Ex. The City will award one contract for ___________ to the lowest responsive and responsible bidder, provided that the Bidder is determined to be qualified based on the requirements listed herein.
    Include a link to BidExpress if that's where contractor's will apply. Also include the date/time proposals will be opened (can be over zoom).
  6. RFP Addenda
    Ex. All requests for clarification for this RFP must be made in writing.  All questions relating to the RFP shall be presented at least 96 hours prior to the due date. All addenda will be posted to the City’s website.
  7. Attachments
    Ex. Attachment A - Scope of Work, Attachment B - Bid Proposal, Attachment C - Draft Contract
    The latest version of the relevant City Attorney contract template (Professional Services, Informal Public Works project, Formal Public Works project) should be included as an attachment to the RFP.  Drawings, maps, pictures, sketches (if applicable) may also be appropriate to include as attachments.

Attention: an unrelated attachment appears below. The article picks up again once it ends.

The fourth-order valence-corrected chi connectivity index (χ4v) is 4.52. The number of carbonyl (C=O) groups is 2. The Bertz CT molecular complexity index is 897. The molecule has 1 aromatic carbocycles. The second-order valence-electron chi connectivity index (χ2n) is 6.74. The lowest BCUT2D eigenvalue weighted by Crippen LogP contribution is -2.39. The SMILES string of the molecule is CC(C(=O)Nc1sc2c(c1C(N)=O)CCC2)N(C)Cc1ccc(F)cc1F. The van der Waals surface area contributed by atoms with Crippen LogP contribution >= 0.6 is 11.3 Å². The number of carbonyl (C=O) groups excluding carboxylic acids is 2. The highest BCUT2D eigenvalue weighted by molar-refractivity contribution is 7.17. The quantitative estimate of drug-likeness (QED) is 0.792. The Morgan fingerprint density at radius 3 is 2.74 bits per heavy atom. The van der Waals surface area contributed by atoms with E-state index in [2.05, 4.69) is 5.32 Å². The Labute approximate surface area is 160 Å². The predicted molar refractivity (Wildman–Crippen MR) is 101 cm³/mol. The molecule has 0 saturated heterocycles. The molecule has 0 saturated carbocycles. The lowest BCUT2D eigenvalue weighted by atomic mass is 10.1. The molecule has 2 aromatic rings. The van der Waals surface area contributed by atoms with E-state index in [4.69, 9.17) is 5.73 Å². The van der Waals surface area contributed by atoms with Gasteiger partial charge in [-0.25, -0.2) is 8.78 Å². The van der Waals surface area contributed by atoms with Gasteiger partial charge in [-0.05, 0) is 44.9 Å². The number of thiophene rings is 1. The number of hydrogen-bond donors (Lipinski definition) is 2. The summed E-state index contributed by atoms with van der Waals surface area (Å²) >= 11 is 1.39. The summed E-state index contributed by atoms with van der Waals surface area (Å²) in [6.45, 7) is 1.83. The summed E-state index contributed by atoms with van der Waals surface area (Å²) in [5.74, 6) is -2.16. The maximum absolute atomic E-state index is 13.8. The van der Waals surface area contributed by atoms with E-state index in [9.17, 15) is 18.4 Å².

Other considerations for your RFP

  • Installation or site preparation requirements
  • Compatibility requirements with existing equipment or programs
  • Maintenance requirements (service location/response times)
  • Warranty requirements
  • Estimated cost (for capital projects this is called the "Engineer's Estimate")

RFP Examples

Advertising the RFP

City Attorney should always review every RFP document before it is publicly advertised. To advertise an RFP:

  1. Post it on the City website as a news post
  2. When appropriate, post the RFP to BidExpress
  3. When appropriate, set a date/time proposals will be opened and send out a zoom link for the meeting.
  4. Email the link to the City website news post to all known current and prospective contractors/consultants that could qualify for the RFP.RFP's (Requests for Proposals)

Contracts/Agreements

Setting up a contract start to finish

  1. Solicit bids appropriately (see above) and select contractor
  2. Draft the contract, in Word, using the appropriate contract template. All current contract templates can be found on the City Attorney's website.